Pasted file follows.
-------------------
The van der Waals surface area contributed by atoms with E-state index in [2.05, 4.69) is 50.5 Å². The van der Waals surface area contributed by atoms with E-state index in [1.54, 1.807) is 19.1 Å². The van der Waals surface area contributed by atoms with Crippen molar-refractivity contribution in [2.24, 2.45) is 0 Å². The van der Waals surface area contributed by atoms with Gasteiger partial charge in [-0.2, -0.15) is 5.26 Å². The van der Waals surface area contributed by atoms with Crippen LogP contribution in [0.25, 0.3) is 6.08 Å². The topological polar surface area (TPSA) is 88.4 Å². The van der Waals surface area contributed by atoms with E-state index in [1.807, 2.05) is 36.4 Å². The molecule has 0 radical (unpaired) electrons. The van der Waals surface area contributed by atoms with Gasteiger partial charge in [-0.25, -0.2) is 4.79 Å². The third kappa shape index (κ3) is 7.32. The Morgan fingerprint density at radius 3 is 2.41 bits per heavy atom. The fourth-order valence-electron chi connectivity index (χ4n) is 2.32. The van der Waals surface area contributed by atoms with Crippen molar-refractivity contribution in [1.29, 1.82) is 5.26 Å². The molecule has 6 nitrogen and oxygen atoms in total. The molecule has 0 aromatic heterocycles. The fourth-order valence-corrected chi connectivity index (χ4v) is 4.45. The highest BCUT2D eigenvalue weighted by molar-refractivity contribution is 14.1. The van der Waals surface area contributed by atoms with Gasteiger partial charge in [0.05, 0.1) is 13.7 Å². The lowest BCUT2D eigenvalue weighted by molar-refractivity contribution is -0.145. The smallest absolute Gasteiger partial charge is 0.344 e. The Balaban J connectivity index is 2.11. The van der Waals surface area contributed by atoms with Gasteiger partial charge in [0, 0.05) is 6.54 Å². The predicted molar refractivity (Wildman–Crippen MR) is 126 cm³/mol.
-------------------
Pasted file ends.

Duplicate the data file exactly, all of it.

The van der Waals surface area contributed by atoms with E-state index in [2.05, 4.69) is 50.5 Å². The van der Waals surface area contributed by atoms with E-state index in [1.54, 1.807) is 19.1 Å². The van der Waals surface area contributed by atoms with Crippen molar-refractivity contribution in [2.24, 2.45) is 0 Å². The van der Waals surface area contributed by atoms with Gasteiger partial charge in [-0.2, -0.15) is 5.26 Å². The van der Waals surface area contributed by atoms with Crippen LogP contribution in [0.25, 0.3) is 6.08 Å². The topological polar surface area (TPSA) is 88.4 Å². The van der Waals surface area contributed by atoms with E-state index in [1.807, 2.05) is 36.4 Å². The molecule has 0 radical (unpaired) electrons. The van der Waals surface area contributed by atoms with Gasteiger partial charge in [-0.25, -0.2) is 4.79 Å². The third kappa shape index (κ3) is 7.32. The Morgan fingerprint density at radius 3 is 2.41 bits per heavy atom. The fourth-order valence-electron chi connectivity index (χ4n) is 2.32. The van der Waals surface area contributed by atoms with Crippen molar-refractivity contribution in [1.29, 1.82) is 5.26 Å². The molecule has 6 nitrogen and oxygen atoms in total. The molecule has 0 aromatic heterocycles. The fourth-order valence-corrected chi connectivity index (χ4v) is 4.45. The highest BCUT2D eigenvalue weighted by molar-refractivity contribution is 14.1. The van der Waals surface area contributed by atoms with Gasteiger partial charge in [0.05, 0.1) is 13.7 Å². The lowest BCUT2D eigenvalue weighted by molar-refractivity contribution is -0.145. The smallest absolute Gasteiger partial charge is 0.344 e. The Balaban J connectivity index is 2.11. The van der Waals surface area contributed by atoms with Gasteiger partial charge in [0, 0.05) is 6.54 Å². The predicted molar refractivity (Wildman–Crippen MR) is 126 cm³/mol.